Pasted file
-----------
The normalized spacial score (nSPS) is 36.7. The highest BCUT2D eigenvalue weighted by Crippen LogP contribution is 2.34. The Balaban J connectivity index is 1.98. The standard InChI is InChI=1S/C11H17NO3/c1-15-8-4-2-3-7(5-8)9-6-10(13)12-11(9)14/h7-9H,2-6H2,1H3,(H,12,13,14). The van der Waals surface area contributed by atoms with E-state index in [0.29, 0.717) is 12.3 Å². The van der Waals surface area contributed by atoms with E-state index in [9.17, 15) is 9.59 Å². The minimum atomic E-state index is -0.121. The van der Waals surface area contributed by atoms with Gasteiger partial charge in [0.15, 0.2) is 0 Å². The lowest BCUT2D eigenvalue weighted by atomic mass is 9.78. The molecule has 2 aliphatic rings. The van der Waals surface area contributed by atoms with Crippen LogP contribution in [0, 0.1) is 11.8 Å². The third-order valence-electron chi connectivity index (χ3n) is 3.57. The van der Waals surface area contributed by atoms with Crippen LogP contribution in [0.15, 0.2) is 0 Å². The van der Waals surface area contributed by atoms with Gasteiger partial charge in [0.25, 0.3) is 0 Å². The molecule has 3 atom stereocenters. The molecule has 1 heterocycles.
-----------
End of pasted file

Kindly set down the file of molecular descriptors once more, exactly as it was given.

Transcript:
The normalized spacial score (nSPS) is 36.7. The highest BCUT2D eigenvalue weighted by Crippen LogP contribution is 2.34. The Balaban J connectivity index is 1.98. The standard InChI is InChI=1S/C11H17NO3/c1-15-8-4-2-3-7(5-8)9-6-10(13)12-11(9)14/h7-9H,2-6H2,1H3,(H,12,13,14). The van der Waals surface area contributed by atoms with E-state index in [0.29, 0.717) is 12.3 Å². The van der Waals surface area contributed by atoms with E-state index in [9.17, 15) is 9.59 Å². The minimum atomic E-state index is -0.121. The van der Waals surface area contributed by atoms with Gasteiger partial charge in [0.15, 0.2) is 0 Å². The lowest BCUT2D eigenvalue weighted by atomic mass is 9.78. The molecule has 2 aliphatic rings. The van der Waals surface area contributed by atoms with Crippen LogP contribution in [0, 0.1) is 11.8 Å². The third-order valence-electron chi connectivity index (χ3n) is 3.57. The van der Waals surface area contributed by atoms with Crippen LogP contribution in [0.15, 0.2) is 0 Å². The van der Waals surface area contributed by atoms with Gasteiger partial charge in [0.25, 0.3) is 0 Å². The molecule has 3 atom stereocenters. The molecule has 1 heterocycles.